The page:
Flexible Ureteroscopy May Beat ESWL for Pediatric Stone Patients

Flexible ureteroscopy achieved a stone-free rate nearly twice as high as that achieved with extracorporeal shock wave lithotripsy.
Flexible ureteroscopy achieved a stone-free rate nearly twice as high as that achieved with extracorporeal shock wave lithotripsy.

NEW ORLEANS—Flexible ureteroscopy (F-URS) may be associated with better outcomes than extracorporeal shock wave lithotripsy (ESWL) for managing upper tract urinary stones in children, researchers reported at the 2015 American Urological Association annual meeting.

Benoit Peyronnet, MD, and colleagues at the University of Rennes in Rennes, France, studied 100 ESWL and 46 F-URS procedures conducted in 69 children. The ESWL and F-URS groups were similar with respect to stone size (14.6 and 13.2 mm, respectively), but the F-URS group had significantly more patients with multiple stones (57% vs. 31%) and lower pole calculi (37% vs. 14%). The stone-free rate after 1 procedure was significantly higher in the F-URS than ESWL group (37% vs. 21%). The 2 groups had similar complication rates, but significantly more patients in the F-URS group required general anesthesia (100% vs. 81%). F-URS patients also had a significantly longer length of stay (1.4 vs. 0.9 days).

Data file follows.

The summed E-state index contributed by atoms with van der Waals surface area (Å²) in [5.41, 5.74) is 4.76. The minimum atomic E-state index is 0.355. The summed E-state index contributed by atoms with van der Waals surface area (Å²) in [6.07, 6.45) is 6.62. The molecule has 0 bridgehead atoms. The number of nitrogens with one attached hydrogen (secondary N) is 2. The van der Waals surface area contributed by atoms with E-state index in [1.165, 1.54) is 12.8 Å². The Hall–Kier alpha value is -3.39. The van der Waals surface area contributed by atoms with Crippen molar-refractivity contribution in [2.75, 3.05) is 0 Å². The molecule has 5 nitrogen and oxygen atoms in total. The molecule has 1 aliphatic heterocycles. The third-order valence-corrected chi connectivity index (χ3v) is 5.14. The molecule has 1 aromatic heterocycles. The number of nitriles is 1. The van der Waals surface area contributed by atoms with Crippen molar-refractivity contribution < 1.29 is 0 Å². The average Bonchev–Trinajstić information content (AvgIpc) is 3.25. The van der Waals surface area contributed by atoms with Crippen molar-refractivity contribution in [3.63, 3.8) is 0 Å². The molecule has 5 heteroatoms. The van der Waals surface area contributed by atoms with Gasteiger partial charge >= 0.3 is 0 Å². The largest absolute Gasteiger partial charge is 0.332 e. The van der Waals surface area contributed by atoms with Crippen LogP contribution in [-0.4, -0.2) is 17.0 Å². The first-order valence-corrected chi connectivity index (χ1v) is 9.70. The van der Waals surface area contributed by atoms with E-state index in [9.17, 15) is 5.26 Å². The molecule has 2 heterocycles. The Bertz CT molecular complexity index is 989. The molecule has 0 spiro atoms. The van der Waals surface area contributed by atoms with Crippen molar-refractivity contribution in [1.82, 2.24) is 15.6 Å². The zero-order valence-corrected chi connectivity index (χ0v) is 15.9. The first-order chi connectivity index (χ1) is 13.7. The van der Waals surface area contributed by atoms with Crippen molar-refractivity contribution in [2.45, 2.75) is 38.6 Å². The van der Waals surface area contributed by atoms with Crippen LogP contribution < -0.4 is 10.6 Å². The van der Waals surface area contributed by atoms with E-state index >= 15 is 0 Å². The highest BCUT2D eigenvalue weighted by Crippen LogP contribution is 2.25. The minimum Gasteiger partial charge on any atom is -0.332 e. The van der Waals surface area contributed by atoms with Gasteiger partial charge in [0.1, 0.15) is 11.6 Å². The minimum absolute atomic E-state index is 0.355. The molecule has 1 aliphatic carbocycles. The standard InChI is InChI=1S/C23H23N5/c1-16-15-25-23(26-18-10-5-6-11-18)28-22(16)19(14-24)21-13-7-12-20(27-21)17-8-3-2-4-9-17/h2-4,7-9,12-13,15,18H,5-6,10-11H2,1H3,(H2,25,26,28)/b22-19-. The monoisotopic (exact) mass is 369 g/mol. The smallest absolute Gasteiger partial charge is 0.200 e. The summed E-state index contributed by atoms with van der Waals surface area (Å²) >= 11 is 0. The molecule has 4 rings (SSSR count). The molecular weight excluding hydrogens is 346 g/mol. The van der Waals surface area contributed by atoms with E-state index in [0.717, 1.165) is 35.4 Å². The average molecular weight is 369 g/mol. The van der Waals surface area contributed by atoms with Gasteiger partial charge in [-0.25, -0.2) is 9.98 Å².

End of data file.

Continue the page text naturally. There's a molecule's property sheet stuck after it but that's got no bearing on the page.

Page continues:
Current guidelines recommend ESWL as first-line treatment of kidney stones smaller than 2 cm in children. No previous study has compared outcomes of ESWL and F-URS in the treatment of upper tract urinary stones in children, according to the investigators.

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